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Current position of the SSV Robert C. Seamans. Click on the vessel to view position history. Use the tools, top right, to change the map style or view data layers. Dates and times use GMT (Greenwich Mean Time).


SEA Currents: SSV Robert C. Seamans

November 18, 2021

Let’s Talk about Sextants: Celestial Navigation

Audrey Cardwell & Sophia Lacambra , Brevard College & Barnard College

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Above: Captain Sean demonstrating how to use the sextant on the quarterdeck. Below: Stevie making her first attempt at shooting the sun.

Ship's Log

Noon Position
Lat 30˚ 14.1’ N x Lon 123˚ 48.6’ W

Weather / Sail Plan
Sailing under the Jib, Fore & Main Staysails, and Mainsail Winds Force 3 from the W

Taffrail Log
332.0 nm

Souls on board

At promptly 1430, the ship’s company met on the quarterdeck in the afternoon sun for our daily class. Some shipmates shared reports on engineering (Audrey), navigation (Oscar), science (Cassie, Hannah, & Alice), and a field weather report (Carson & Sophia). Some things to note from these reports…

* Our first science deployment was a success! The science team deployed a carousel and a neuston tow net after a few days of technical difficulties that prevented us from doing so. Thanks to our Chief Scientist, Jan, for being a super nerd and getting our systems back up and running.

* On the engineering front, a crisis was averted yesterday! With the majority of the ship’s company looking on, our Chief Engineer took a chilly dunk in the big blue about 200nm off the coast of California to remove a colony of mussels that made home in one of our pipes, causing a flood in the lab on deck.

* As for the weather there is a low pressure system to the north of us that we are currently outrunning and enjoying a sunny day with puffy cumulus clouds. After the entertaining reports given we finally broke out the sextants! We’ve been learning about how to use these celestial navigation instruments and all the various calculations that are associated with them for the past few weeks. Captain Sean led us in a lesson on how to properly shoot the sun with a sextant to begin the process of determining our location the old fashioned way. It definitely took some practice but we’re getting there! Hopefully we won’t sail a circle back to California...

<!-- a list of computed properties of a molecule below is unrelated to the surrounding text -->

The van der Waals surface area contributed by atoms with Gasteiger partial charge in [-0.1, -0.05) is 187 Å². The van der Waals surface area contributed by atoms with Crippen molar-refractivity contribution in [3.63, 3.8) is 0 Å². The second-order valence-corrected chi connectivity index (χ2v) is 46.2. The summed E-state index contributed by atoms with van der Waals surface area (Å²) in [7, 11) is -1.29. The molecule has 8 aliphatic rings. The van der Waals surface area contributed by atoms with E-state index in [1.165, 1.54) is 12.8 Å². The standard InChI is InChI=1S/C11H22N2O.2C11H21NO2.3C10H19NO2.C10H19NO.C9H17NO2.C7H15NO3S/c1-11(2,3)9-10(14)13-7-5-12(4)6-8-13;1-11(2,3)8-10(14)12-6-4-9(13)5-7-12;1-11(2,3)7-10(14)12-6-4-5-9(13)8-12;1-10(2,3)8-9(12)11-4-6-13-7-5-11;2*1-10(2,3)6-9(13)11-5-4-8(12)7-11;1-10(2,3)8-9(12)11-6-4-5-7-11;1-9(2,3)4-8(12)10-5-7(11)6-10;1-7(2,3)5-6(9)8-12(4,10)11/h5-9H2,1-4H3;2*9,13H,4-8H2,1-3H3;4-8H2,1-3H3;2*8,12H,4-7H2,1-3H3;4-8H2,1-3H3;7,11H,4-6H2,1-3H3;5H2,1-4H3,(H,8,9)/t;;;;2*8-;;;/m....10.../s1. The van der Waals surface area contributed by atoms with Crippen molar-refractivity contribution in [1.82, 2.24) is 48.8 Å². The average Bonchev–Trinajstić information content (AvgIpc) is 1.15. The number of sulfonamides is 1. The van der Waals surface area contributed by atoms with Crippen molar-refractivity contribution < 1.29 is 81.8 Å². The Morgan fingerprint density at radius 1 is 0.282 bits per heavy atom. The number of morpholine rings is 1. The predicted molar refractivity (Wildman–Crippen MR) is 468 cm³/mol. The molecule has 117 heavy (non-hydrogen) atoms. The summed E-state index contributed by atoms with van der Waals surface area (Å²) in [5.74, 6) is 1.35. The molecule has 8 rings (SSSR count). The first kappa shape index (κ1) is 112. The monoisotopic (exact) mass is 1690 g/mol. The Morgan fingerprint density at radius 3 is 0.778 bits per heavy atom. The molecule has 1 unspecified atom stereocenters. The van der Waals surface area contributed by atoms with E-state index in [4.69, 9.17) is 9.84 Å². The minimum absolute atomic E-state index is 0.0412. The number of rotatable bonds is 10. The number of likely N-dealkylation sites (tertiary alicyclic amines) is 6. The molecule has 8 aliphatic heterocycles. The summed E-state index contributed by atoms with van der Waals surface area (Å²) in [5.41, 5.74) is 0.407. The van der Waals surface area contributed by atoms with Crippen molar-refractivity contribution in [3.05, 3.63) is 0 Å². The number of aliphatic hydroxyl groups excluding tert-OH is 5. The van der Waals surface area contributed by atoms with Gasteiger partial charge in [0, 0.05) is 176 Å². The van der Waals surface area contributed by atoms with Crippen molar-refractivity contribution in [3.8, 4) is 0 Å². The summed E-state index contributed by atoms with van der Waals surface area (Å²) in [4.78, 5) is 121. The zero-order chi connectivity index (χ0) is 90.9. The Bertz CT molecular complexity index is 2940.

In other news, we’ve all managed to all get our sea legs under us after a few days of touch and go. We are now taking from the sea more than we are giving back to it…if you know what we mean. Thanks to our stewards, Ashley and Talia, for all of the saltines and candied ginger!

With weather warming and sunny skies ahead we continue onwards towards the equator.

- Audrey Cardwell (Brevard College) and Sophia Lacambra (Barnard College)

Categories: Robert C. Seamans,Oceans & Climate, • Topics: s301  life at sea  study abroad  sailing  research • (1) Comments
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Reactions

Leave a public comment for students and crew to read when they reach their next port and have access to the internet!

#1. Posted by Deirdre Lacambra (Sophia's Mom) on December 07, 2021

Great caption, Sophia and Audrey! Too funny and it’s so good to hear the humor in this post after all the initial sea sickness. That motion in the ocean gets to us all! Your grandfather was thrilled to read about your navigation via sextant! The gratitude you all have for the stewards, captain, crew and each other is beautiful and inspiring. Thanks for sharing! I miss and love you Sophia!


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